It was a pleasant late-summer meal, provided mainly by the garden. There was a potato salad with bok choy and onion, grated carrot, chopped boiled egg and sliced kalamata olives. A coleslaw was colourful with red and green cabbage, sweet onion and grated carrot in a lemon juice, mayonnaise, maple syrup and nutmeg dressing.
Smoked wild sockeye salmon in thin slices accompanied the salads. A plate of sliced tomatoes and cucumber was drizzled with balsamic vinegar and olive oil.
A cold summer dinner called for a hot dessert: Plum clafouti, straight from the oven — the simplest of sweet dishes, made with a batter whirled in the blender and poured over prune plum halves set in two tablespoons butter that had been heated in a cast-iron frying pan to sizzling in the oven.
The batter is made with one-half cup flour, one-half cup milk, three eggs and one teaspoon vanilla. I usually dust the assembled dish with cinnamon and sugar (coconut sugar is delicious) before baking at 375 F for about 25 minutes or until lightly browned.
Other fruits can be used in clafouti. It’s nice with apple slices. And it can be made extra festive with candied ginger, pieces of almond paste, or/and bits of dark chocolate laid over the fruit before the batter is added.
My dinner guests were my nephew, Jonathan, and his friend, Davide, both from Calgary. Jonathan is an avid scuba diver. Twice this year he has visited during diving trips in the Nanaimo area.
Talk at the dinner table turned, naturally, to food. They relished the garden-fresh sliced tomatoes. I described a favourite summer treat of an uncooked “spaghetti” sauce of chopped, sun-warmed tomatoes, onion, garlic, olive oil and herbs over hot pasta. Davide, who is from northern Italy, spoke of a similar meal commonly enjoyed by his Italian family: Halved cherry tomatoes stirred into hot pasta with seasonings such as fresh herbs and garlic. Another delightfully simple repast, one I’ll be trying with the last of the season’s tomatoes.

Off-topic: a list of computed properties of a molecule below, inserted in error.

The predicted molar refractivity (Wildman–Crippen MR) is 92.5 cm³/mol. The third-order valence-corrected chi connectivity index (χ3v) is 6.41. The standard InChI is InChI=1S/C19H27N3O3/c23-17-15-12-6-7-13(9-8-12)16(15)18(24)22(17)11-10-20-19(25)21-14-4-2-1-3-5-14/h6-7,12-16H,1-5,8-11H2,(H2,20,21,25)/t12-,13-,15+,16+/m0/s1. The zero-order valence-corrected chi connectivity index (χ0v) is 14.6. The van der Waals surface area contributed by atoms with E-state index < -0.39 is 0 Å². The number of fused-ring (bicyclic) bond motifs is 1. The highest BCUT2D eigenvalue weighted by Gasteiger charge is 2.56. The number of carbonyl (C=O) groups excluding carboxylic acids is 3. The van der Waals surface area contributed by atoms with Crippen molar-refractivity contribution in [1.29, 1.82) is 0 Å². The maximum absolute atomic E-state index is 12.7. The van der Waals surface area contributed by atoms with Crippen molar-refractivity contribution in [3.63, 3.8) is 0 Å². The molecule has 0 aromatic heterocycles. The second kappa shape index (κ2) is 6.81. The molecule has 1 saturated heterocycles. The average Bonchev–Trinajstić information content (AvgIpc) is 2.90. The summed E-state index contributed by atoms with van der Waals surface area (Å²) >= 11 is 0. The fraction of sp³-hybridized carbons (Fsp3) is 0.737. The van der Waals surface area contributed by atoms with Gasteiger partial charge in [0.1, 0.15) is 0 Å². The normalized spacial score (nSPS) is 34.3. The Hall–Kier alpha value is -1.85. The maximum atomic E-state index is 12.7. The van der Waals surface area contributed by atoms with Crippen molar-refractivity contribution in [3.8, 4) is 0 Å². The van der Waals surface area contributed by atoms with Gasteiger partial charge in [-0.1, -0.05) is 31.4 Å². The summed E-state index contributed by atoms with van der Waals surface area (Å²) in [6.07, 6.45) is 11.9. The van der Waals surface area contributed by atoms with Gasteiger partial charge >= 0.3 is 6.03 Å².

October. Savour any days of warm sunshine that come our way this month, before the watery gloom of November descends. Enjoy October as a time to clear the way for a tidy spring garden. Consider these October projects:
• Clean. Pull up, chop and compost spent plantings. Weed and clean around shrubs and perennials. Deadhead and lightly trim flowering perennials.
• Compost. As compost heaps build with the garden’s cleanings, keep the materials mixed and turned to introduce fresh air for effective decomposition. Cover the heaps loosely with tarps or plastic sheeting between gardening sessions to help retain heat and keep the composting materials from becoming soggy in the fall rains.
• Plant bulbs around trees and shrubs and between perennials. Or plant bulbs in pots to store outdoors out of the rain. Display the flowering spring plantings on decks or patios and transplant into the garden later.
• Pick and use the last of the tomatoes, peppers, cucumbers, beans and zucchini. Carrots, parsnips and beets can be left in the garden. Clear away top growth when it has died down and cover the area with five cm of soil. Mark the planting(s) with stakes and harvest as needed through the winter.
• Poinsettias. Move plants now to a place in the house with bright daytime light but where they will be in complete dark from dusk to dawn — until the bracts have coloured in December. Then they can be brought to a prominent place for display.
Dahlia meeting. The Victoria Dahlia Society will meet on Thursday, Oct. 4, at 7:30 p.m. in The Victorian at Mckenzie, 4000 Douglas St. The program will be a demonstration on Dividing Dahlia Clumps, and methods for Storing over Winter. Visitors are welcome.
Floral art. The Victoria Floral Artists Guild will meet on Tuesday, Oct. 9, 7 to 9 p.m. in the Garth Homer Centre, 813 Darwin Ave. Some of the guild’s floral designers will bring selected art works to life by interpreting colours, lines and textures of a painting, photo or sculpture into their floral design. Non-member drop-in fee $5.
Qualicum meeting. The Qualicum Beach Garden Club will meet on Tuesday, Oct. 9, at 7:30 pm. in the Q.B. Civic Centre on Jones Street. Cheryl Hayward-Brown will address the topic of Ponds, Water Features and Rain Water harvesting. Non-member drop-in fee $3.